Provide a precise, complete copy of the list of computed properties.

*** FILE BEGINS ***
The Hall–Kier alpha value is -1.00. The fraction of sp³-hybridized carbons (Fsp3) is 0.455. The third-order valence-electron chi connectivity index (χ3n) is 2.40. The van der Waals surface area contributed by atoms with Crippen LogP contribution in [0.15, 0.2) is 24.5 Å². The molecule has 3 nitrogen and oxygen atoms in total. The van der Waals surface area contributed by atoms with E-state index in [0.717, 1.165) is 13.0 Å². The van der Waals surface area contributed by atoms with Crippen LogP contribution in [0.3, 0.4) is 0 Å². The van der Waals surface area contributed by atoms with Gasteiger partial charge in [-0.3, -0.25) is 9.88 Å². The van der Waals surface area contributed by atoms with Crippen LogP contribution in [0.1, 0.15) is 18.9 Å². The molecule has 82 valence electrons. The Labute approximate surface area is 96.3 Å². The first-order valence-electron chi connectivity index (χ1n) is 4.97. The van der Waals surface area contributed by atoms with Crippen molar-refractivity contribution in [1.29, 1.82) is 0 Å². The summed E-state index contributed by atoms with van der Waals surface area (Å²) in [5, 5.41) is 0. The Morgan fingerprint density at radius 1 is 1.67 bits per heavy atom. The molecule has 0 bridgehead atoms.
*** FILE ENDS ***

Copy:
The Hall–Kier alpha value is -1.00. The fraction of sp³-hybridized carbons (Fsp3) is 0.455. The third-order valence-electron chi connectivity index (χ3n) is 2.40. The van der Waals surface area contributed by atoms with Crippen LogP contribution in [0.15, 0.2) is 24.5 Å². The molecule has 3 nitrogen and oxygen atoms in total. The van der Waals surface area contributed by atoms with E-state index in [0.717, 1.165) is 13.0 Å². The van der Waals surface area contributed by atoms with Crippen LogP contribution in [0.3, 0.4) is 0 Å². The van der Waals surface area contributed by atoms with Gasteiger partial charge in [-0.3, -0.25) is 9.88 Å². The van der Waals surface area contributed by atoms with Crippen LogP contribution in [0.1, 0.15) is 18.9 Å². The molecule has 82 valence electrons. The Labute approximate surface area is 96.3 Å². The first-order valence-electron chi connectivity index (χ1n) is 4.97. The van der Waals surface area contributed by atoms with Crippen molar-refractivity contribution in [1.29, 1.82) is 0 Å². The summed E-state index contributed by atoms with van der Waals surface area (Å²) in [5, 5.41) is 0. The Morgan fingerprint density at radius 1 is 1.67 bits per heavy atom. The molecule has 0 bridgehead atoms.